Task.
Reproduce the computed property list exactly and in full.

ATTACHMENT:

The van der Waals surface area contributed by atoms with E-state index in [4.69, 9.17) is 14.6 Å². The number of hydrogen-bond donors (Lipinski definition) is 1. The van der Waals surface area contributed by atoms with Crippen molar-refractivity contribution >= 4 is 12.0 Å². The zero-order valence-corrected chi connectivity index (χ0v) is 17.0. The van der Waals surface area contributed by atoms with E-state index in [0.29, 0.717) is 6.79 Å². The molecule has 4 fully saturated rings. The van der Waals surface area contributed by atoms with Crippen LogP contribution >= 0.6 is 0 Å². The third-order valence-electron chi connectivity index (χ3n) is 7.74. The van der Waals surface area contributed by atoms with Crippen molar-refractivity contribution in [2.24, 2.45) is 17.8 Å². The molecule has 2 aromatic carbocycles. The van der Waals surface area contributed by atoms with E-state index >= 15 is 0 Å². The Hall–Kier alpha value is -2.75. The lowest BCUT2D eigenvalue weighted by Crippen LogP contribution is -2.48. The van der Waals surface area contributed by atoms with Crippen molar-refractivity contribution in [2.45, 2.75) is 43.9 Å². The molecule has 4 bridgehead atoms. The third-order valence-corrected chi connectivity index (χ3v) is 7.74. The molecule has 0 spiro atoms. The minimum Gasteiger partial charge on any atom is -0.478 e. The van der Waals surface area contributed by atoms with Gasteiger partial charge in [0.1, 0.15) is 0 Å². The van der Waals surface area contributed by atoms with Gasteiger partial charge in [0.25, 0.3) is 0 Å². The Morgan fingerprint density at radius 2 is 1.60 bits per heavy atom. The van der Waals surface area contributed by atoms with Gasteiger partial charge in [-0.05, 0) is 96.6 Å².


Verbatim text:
The van der Waals surface area contributed by atoms with E-state index in [4.69, 9.17) is 14.6 Å². The number of hydrogen-bond donors (Lipinski definition) is 1. The van der Waals surface area contributed by atoms with Crippen molar-refractivity contribution >= 4 is 12.0 Å². The zero-order valence-corrected chi connectivity index (χ0v) is 17.0. The van der Waals surface area contributed by atoms with E-state index in [0.29, 0.717) is 6.79 Å². The molecule has 4 fully saturated rings. The van der Waals surface area contributed by atoms with Crippen LogP contribution >= 0.6 is 0 Å². The third-order valence-electron chi connectivity index (χ3n) is 7.74. The van der Waals surface area contributed by atoms with Crippen molar-refractivity contribution in [2.24, 2.45) is 17.8 Å². The molecule has 2 aromatic carbocycles. The van der Waals surface area contributed by atoms with E-state index >= 15 is 0 Å². The Hall–Kier alpha value is -2.75. The lowest BCUT2D eigenvalue weighted by Crippen LogP contribution is -2.48. The van der Waals surface area contributed by atoms with Crippen molar-refractivity contribution in [2.45, 2.75) is 43.9 Å². The molecule has 4 bridgehead atoms. The third-order valence-corrected chi connectivity index (χ3v) is 7.74. The molecule has 0 spiro atoms. The minimum Gasteiger partial charge on any atom is -0.478 e. The van der Waals surface area contributed by atoms with Gasteiger partial charge in [0.1, 0.15) is 0 Å². The van der Waals surface area contributed by atoms with Gasteiger partial charge in [0.25, 0.3) is 0 Å². The Morgan fingerprint density at radius 2 is 1.60 bits per heavy atom. The van der Waals surface area contributed by atoms with Gasteiger partial charge in [-0.05, 0) is 96.6 Å².